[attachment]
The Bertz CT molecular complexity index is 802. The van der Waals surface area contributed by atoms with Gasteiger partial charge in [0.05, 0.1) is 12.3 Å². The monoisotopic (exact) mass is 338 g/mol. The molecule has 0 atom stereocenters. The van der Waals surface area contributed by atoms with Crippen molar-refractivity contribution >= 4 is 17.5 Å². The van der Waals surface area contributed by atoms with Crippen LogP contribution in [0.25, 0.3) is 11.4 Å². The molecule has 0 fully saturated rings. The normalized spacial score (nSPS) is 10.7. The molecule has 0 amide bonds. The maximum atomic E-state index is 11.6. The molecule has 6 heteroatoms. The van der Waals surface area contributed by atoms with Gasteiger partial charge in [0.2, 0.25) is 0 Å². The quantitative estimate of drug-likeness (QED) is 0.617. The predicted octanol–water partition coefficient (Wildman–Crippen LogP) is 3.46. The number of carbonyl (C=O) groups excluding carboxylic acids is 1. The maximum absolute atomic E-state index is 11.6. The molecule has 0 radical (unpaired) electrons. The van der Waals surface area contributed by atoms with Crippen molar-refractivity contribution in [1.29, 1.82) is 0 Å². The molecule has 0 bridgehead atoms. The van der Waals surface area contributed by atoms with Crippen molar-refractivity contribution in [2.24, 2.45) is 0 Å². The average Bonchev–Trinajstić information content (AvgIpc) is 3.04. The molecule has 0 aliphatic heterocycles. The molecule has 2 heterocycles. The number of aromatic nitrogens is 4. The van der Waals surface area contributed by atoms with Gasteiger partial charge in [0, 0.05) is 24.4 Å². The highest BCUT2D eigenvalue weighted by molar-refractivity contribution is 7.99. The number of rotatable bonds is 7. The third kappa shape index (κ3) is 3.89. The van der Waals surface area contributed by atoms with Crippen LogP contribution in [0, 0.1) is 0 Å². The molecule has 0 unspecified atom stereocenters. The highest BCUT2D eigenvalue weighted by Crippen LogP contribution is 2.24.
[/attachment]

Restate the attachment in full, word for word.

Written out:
The Bertz CT molecular complexity index is 802. The van der Waals surface area contributed by atoms with Gasteiger partial charge in [0.05, 0.1) is 12.3 Å². The monoisotopic (exact) mass is 338 g/mol. The molecule has 0 atom stereocenters. The van der Waals surface area contributed by atoms with Crippen molar-refractivity contribution >= 4 is 17.5 Å². The van der Waals surface area contributed by atoms with Crippen LogP contribution in [0.25, 0.3) is 11.4 Å². The molecule has 0 fully saturated rings. The normalized spacial score (nSPS) is 10.7. The molecule has 0 amide bonds. The maximum atomic E-state index is 11.6. The molecule has 6 heteroatoms. The van der Waals surface area contributed by atoms with Gasteiger partial charge in [0.2, 0.25) is 0 Å². The quantitative estimate of drug-likeness (QED) is 0.617. The predicted octanol–water partition coefficient (Wildman–Crippen LogP) is 3.46. The number of carbonyl (C=O) groups excluding carboxylic acids is 1. The maximum absolute atomic E-state index is 11.6. The molecule has 0 radical (unpaired) electrons. The van der Waals surface area contributed by atoms with Crippen molar-refractivity contribution in [1.29, 1.82) is 0 Å². The molecule has 0 bridgehead atoms. The van der Waals surface area contributed by atoms with Crippen molar-refractivity contribution in [2.24, 2.45) is 0 Å². The average Bonchev–Trinajstić information content (AvgIpc) is 3.04. The molecule has 0 aliphatic heterocycles. The molecule has 2 heterocycles. The number of aromatic nitrogens is 4. The van der Waals surface area contributed by atoms with Gasteiger partial charge in [0, 0.05) is 24.4 Å². The highest BCUT2D eigenvalue weighted by molar-refractivity contribution is 7.99. The number of rotatable bonds is 7. The third kappa shape index (κ3) is 3.89. The van der Waals surface area contributed by atoms with Crippen LogP contribution in [0, 0.1) is 0 Å². The molecule has 0 unspecified atom stereocenters. The highest BCUT2D eigenvalue weighted by Crippen LogP contribution is 2.24.